Rattanni's network of websites includes individual pages and discussion boards for communities in the mid-Mon Valley, including Elizabeth and Lincoln boroughs, Elizabeth and Forward townships and the City of Monongahela.
. . .
Lincoln Way Closures Posted: Engineering work for the proposed widening of Lincoln Way through White Oak is causing periodic delays and traffic restrictions.
PennDOT District 11 spokesman Jim Struzzi says that restrictions will occur periodically on weekdays between 9 a.m. and 3 p.m., weather permitting, through Dec. 31. Engineering crews are taking samples under the surface of the road in preparation for the planned improvements between Route 48 and State Street.
Flag crews will be on duty, Struzzi says, but motorists should expect delays and changes to traffic patterns from time to time for the remainder of the month.
. . .
Single Lane on Westinghouse Bridge: Meanwhile, eastbound traffic over the Westinghouse Bridge in North Versailles Township is down to a single lane this week.
Crews are repairing bridge pylons, requiring the right, eastbound lane to close. The work should be complete by Friday, Struzzi says.
Approximately 24,000 vehicles daily use the Westinghouse Bridge, which was last rehabilitated in 1983. The 1,500-foot, four-lane bridge built in 1931 is one of many statewide that were rated "structurally deficient," Struzzi says.
The work is part of a $3.9 million project that includes concrete repairs and replacement, painting, weatherization and other improvements to the busy span that carries Route 30 over the Turtle Creek valley. General contractor on the project is Mosites Construction; work will continue through September 2010.
Category: Announcements || By
Since last week's announcement, a couple of people have called or emailed to ask questions, mainly: "Are you serious?"
Hell yes, I'm serious. We intend to pay freelance reporters for covering events in and around McKeesport. Ads will also be placed on Craiglist and elsewhere.
The other questions have been:
Category: Announcements || By
There's a hell of a lot of "writing" on the Internet, but there's not much "reporting."
"Writing" just requires having an opinion, and it doesn't have to be informed by facts. "Reporting" requires you to actually put on shoes and leave the house (or at least pick up a phone) and talk to people.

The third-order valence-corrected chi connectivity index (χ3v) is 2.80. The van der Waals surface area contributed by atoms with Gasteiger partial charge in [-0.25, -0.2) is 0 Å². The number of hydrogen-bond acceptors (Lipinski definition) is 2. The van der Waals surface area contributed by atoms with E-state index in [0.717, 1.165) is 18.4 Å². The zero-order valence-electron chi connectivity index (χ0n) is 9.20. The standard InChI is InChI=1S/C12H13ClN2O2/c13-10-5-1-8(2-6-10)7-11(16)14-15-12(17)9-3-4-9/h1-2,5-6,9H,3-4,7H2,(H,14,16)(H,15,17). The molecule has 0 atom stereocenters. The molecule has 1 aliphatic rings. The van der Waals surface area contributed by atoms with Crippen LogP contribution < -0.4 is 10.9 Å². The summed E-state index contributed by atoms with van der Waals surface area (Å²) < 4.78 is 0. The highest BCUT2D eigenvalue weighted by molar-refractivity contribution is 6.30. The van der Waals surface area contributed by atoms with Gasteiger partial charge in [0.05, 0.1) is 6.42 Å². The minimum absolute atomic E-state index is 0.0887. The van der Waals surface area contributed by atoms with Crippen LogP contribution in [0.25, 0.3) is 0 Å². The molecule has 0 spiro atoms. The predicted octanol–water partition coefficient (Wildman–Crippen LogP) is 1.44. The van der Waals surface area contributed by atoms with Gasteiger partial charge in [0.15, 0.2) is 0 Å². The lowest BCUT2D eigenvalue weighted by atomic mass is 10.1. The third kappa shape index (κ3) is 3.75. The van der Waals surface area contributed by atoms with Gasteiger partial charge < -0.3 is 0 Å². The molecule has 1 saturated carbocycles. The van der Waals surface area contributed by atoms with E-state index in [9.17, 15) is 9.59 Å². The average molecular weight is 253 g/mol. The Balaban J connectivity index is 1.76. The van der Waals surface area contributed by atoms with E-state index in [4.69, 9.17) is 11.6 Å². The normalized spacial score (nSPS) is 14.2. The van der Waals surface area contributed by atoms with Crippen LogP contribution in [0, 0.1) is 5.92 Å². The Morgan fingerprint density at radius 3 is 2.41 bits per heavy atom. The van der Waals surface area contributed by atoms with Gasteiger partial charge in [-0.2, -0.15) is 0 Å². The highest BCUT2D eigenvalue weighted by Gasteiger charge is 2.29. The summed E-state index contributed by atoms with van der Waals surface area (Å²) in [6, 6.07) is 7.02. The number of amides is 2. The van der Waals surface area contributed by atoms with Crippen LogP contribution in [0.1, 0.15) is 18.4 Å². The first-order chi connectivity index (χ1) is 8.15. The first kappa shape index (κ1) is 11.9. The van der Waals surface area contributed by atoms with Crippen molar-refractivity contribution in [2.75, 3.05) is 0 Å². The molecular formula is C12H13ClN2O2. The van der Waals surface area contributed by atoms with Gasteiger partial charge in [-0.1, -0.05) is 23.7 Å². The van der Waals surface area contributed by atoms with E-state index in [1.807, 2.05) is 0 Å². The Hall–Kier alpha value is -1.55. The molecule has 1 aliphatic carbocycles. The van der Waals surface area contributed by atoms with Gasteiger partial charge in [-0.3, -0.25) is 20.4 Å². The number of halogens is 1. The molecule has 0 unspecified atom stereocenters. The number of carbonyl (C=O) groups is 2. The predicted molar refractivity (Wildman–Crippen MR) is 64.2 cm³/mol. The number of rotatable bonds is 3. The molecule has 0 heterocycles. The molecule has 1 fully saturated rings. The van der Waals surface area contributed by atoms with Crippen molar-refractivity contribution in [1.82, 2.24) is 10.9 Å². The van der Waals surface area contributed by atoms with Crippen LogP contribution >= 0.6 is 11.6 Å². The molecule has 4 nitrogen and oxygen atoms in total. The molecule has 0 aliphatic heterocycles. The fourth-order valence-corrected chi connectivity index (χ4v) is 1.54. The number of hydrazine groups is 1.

Sometimes, that's not fun. For instance, I could have had tickets to the Duquesne-Pitt men's basketball game last week --- a game where the Dukes almost upset the Panthers for the first time since the pope was an altar boy.
Instead, I got to cover city council and the Festival of Trees. I listened to the game go into double overtime sitting in the car, in the rain in Renziehausen Park.
. . .
But it's also rewarding, especially if you're a nebby person, because being a reporter (much like being a cop) gives you permission to butt into other people's business.
Everyone has a story to tell. Some of them are dumb, sure, but a lot of them are inspiring or sad or infuriating or just plain interesting.
And there are a lot of good stories in the McKeesport area --- many of them going untold.
For starters, name another city of McKeesport's size that has its own library system, symphony orchestra, community park, marina, public and Catholic high schools, and a branch campus of a Big Ten research university. It doesn't exist.
. . .
Now, maybe I've been drinking Mayor Jim Brewster's Kool-Aid (and some people have accused me of that) but I felt this way long before he was elected to office. The whole purpose of founding Tube City Online back in 1995 was to present an alternative viewpoint of the McKeesport area and counteract some of the negativity on the Internet and in the news media.